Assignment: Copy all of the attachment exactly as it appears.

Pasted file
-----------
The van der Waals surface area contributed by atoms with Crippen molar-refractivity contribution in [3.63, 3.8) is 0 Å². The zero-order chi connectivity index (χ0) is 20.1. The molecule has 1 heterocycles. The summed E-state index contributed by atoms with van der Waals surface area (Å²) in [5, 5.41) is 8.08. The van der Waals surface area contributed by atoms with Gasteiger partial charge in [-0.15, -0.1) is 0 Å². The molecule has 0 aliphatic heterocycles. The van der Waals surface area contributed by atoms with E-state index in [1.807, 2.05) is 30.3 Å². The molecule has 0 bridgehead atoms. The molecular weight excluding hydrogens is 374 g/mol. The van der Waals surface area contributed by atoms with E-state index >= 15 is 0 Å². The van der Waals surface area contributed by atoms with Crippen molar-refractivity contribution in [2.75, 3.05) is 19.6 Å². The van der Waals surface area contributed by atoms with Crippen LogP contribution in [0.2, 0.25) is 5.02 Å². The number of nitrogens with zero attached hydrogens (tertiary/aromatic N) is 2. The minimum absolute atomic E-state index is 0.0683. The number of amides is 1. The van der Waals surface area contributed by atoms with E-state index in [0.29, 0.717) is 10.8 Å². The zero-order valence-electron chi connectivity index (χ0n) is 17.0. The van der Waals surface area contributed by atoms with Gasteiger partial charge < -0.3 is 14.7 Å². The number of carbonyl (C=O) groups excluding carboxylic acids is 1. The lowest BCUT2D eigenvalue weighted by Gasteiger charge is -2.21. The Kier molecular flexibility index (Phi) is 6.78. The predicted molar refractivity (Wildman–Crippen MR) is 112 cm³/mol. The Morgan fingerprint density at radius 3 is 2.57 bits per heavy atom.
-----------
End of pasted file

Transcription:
The van der Waals surface area contributed by atoms with Crippen molar-refractivity contribution in [3.63, 3.8) is 0 Å². The zero-order chi connectivity index (χ0) is 20.1. The molecule has 1 heterocycles. The summed E-state index contributed by atoms with van der Waals surface area (Å²) in [5, 5.41) is 8.08. The van der Waals surface area contributed by atoms with Gasteiger partial charge in [-0.15, -0.1) is 0 Å². The molecule has 0 aliphatic heterocycles. The van der Waals surface area contributed by atoms with E-state index in [1.807, 2.05) is 30.3 Å². The molecule has 0 bridgehead atoms. The molecular weight excluding hydrogens is 374 g/mol. The van der Waals surface area contributed by atoms with E-state index >= 15 is 0 Å². The van der Waals surface area contributed by atoms with Crippen molar-refractivity contribution in [2.75, 3.05) is 19.6 Å². The van der Waals surface area contributed by atoms with Crippen LogP contribution in [0.2, 0.25) is 5.02 Å². The number of nitrogens with zero attached hydrogens (tertiary/aromatic N) is 2. The minimum absolute atomic E-state index is 0.0683. The number of amides is 1. The van der Waals surface area contributed by atoms with E-state index in [0.29, 0.717) is 10.8 Å². The zero-order valence-electron chi connectivity index (χ0n) is 17.0. The van der Waals surface area contributed by atoms with Gasteiger partial charge < -0.3 is 14.7 Å². The number of carbonyl (C=O) groups excluding carboxylic acids is 1. The lowest BCUT2D eigenvalue weighted by Gasteiger charge is -2.21. The Kier molecular flexibility index (Phi) is 6.78. The predicted molar refractivity (Wildman–Crippen MR) is 112 cm³/mol. The Morgan fingerprint density at radius 3 is 2.57 bits per heavy atom.